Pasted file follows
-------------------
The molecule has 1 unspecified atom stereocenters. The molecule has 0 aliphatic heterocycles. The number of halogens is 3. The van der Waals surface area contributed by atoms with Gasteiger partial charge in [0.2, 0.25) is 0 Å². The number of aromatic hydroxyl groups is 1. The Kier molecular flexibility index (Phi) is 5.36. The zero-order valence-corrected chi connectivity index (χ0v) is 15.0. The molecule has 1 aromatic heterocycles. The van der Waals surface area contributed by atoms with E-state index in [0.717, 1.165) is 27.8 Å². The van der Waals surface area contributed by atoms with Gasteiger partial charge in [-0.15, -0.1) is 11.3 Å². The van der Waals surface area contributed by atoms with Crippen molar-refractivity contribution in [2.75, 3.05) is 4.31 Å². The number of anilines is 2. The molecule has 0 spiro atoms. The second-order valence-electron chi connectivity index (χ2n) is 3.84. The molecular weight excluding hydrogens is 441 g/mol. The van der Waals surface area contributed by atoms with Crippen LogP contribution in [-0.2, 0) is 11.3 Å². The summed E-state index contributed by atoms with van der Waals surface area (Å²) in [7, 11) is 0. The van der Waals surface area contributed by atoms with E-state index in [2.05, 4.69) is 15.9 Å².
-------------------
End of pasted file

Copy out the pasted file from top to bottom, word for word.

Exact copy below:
The molecule has 1 unspecified atom stereocenters. The molecule has 0 aliphatic heterocycles. The number of halogens is 3. The van der Waals surface area contributed by atoms with Gasteiger partial charge in [0.2, 0.25) is 0 Å². The number of aromatic hydroxyl groups is 1. The Kier molecular flexibility index (Phi) is 5.36. The zero-order valence-corrected chi connectivity index (χ0v) is 15.0. The molecule has 1 aromatic heterocycles. The van der Waals surface area contributed by atoms with E-state index in [0.717, 1.165) is 27.8 Å². The van der Waals surface area contributed by atoms with Gasteiger partial charge in [-0.15, -0.1) is 11.3 Å². The van der Waals surface area contributed by atoms with Crippen molar-refractivity contribution in [2.75, 3.05) is 4.31 Å². The number of anilines is 2. The molecule has 0 spiro atoms. The second-order valence-electron chi connectivity index (χ2n) is 3.84. The molecular weight excluding hydrogens is 441 g/mol. The van der Waals surface area contributed by atoms with Crippen LogP contribution in [-0.2, 0) is 11.3 Å². The summed E-state index contributed by atoms with van der Waals surface area (Å²) in [7, 11) is 0. The van der Waals surface area contributed by atoms with E-state index in [2.05, 4.69) is 15.9 Å².